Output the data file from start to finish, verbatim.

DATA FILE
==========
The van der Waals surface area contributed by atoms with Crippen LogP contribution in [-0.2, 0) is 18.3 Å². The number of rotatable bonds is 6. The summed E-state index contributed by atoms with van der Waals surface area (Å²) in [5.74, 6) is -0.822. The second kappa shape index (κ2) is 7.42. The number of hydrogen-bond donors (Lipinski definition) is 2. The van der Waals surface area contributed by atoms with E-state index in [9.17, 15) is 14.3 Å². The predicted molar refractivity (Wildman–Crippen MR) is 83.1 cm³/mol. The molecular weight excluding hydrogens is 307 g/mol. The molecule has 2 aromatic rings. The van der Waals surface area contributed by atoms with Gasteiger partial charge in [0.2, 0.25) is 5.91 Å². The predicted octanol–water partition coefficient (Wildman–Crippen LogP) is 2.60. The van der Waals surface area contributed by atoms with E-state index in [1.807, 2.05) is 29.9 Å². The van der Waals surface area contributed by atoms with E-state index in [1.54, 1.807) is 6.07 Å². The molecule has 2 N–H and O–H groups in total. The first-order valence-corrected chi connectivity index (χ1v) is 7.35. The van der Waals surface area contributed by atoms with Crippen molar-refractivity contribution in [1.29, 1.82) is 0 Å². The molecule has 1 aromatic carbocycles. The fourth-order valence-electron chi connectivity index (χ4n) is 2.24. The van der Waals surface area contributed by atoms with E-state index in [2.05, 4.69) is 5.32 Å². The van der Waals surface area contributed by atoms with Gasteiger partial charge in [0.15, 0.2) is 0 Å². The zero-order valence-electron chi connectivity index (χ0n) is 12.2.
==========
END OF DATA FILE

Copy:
The van der Waals surface area contributed by atoms with Crippen LogP contribution in [-0.2, 0) is 18.3 Å². The number of rotatable bonds is 6. The summed E-state index contributed by atoms with van der Waals surface area (Å²) in [5.74, 6) is -0.822. The second kappa shape index (κ2) is 7.42. The number of hydrogen-bond donors (Lipinski definition) is 2. The van der Waals surface area contributed by atoms with E-state index in [9.17, 15) is 14.3 Å². The predicted molar refractivity (Wildman–Crippen MR) is 83.1 cm³/mol. The molecular weight excluding hydrogens is 307 g/mol. The molecule has 2 aromatic rings. The van der Waals surface area contributed by atoms with Gasteiger partial charge in [0.2, 0.25) is 5.91 Å². The predicted octanol–water partition coefficient (Wildman–Crippen LogP) is 2.60. The van der Waals surface area contributed by atoms with E-state index in [1.807, 2.05) is 29.9 Å². The van der Waals surface area contributed by atoms with E-state index in [1.54, 1.807) is 6.07 Å². The molecule has 2 N–H and O–H groups in total. The first-order valence-corrected chi connectivity index (χ1v) is 7.35. The van der Waals surface area contributed by atoms with Crippen molar-refractivity contribution in [1.29, 1.82) is 0 Å². The molecule has 1 aromatic carbocycles. The fourth-order valence-electron chi connectivity index (χ4n) is 2.24. The van der Waals surface area contributed by atoms with E-state index in [2.05, 4.69) is 5.32 Å². The van der Waals surface area contributed by atoms with Gasteiger partial charge in [0.15, 0.2) is 0 Å². The zero-order valence-electron chi connectivity index (χ0n) is 12.2.